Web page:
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Bishop Fleming: listening to clients

Author: Professional Standards Department

Published: 04 Apr 2024

Bishop Fleming is committed to listening to client feedback across all its service lines. In this case study showing how ICAEW probate-accredited firms gauge client satisfaction, Alex Robins, Partner and Head of Trusts and Probate, and Paul Seymour, Chief Marketing Officer, share their insights.

Probate is a sensitive area, and firms can sometimes feel apprehensive about asking for feedback in situations where people may be grieving, or where there are conflicting interests or family issues.

However, the emotive nature of probate work arguably makes it even more critical to check whether clients feel you are handling things properly and providing the best possible service.

“From day one, we’ve taken client feedback from our probate service line seriously,” says Alex. “We all acknowledged that feedback was crucial to ensuring we established the probate service in the right way.”

“We have a culture of benchmarking our services against the client input on all our services, and I’d scratch my head if any practice says it’s not interested in getting feedback from its clients,” he explains. “We’re a service industry and we should be striving to do the best by all parties.”

Firmwide feedback

Bishop Fleming, which employs nearly 500 people across the South West and West Midlands, uses a mix of informal and formal methods to gather client views.

The firm takes a firmwide approach and obtains feedback from its probate clients in similar ways to any other client.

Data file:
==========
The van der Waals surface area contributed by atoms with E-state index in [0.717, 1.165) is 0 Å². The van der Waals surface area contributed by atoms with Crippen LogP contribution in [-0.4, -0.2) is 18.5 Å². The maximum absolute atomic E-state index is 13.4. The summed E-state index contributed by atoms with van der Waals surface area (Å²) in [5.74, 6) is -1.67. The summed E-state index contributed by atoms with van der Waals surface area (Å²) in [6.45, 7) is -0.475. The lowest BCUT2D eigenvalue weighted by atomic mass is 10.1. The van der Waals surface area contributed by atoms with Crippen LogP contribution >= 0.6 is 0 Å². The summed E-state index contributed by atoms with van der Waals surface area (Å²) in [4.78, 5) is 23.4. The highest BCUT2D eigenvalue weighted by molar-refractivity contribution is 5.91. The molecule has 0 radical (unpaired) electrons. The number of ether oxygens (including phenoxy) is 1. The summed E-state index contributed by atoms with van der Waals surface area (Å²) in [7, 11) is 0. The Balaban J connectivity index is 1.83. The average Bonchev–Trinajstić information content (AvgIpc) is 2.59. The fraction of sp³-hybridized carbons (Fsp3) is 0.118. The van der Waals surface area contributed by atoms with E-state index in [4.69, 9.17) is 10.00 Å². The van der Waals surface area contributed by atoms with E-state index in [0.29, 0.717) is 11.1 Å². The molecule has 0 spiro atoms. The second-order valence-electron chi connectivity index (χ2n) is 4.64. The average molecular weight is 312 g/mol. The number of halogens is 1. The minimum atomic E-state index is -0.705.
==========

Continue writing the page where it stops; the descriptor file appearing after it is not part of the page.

“Overall, most of the feedback across the firm is gained anecdotally during delivery of a service,” explains Paul. “But alongside this, we have developed a process called Engage, which is our firmwide client listening programme.”

Over the past three years, clients have been surveyed through this annual pulse survey across generic themes. Engage covers all clients and service lines, so it includes clients who have used probate services but there are currently no probate-specific questions.

“Because Engage is client-wide, we haven't drilled too much into the specifics of service lines,” says Paul. “But we have pulled out information around wide-ranging issues such as service expectation, service delivery, communication, value for money, and all the generic issues that cut across our clients.”

“Clients frequently use multiple services,” Paul explains. “So, when we get feedback as part of Engage, it often refers to the general service a client has received across all of its business or personal interests.”

“We do, however, want to drill down further because the more granular we get, the richer the picture will be,” he adds.

As part of this, Bishop Fleming has also created bespoke client listening programmes. “Recently, for example, we’ve looked at the audit lifecycle of our Academy clients,” Paul explains.

“And that has allowed us to ask specific audit-level questions, such as: Are you prepared for your audit? Do you want us to do it in a particular way? What was your feedback coming out of the audit and did it meet your expectations?”

Bishop Fleming now plans to use this approach more widely across the business, in future delving more deeply into other areas, including probate.

From day one, we’ve taken client feedback from our probate service line seriously.

Alex Robins, Partner and Head of Trusts and Probate

Act on feedback

Regardless of how feedback is obtained, the key is to ensure the information gathered is shared and acted upon. “The whole point of doing the survey is to get the information and, if you then ignore it, what's the point?” says Paul.

“We share the results; we don’t just sit on the data,” he explains. “We pull out the testimonials, good or bad, and we push these back to the relevant relationship holders.”

“There aren't many that are negative,” he emphasises, “but the process means that we can nip those issues in the bud.”

“Part of being rewarding is pushing good feedback into the firm,” explains Paul. “We want those client testimonials to reach the person who did the work, so they know they’re doing a good job, and that their client is happy, too.”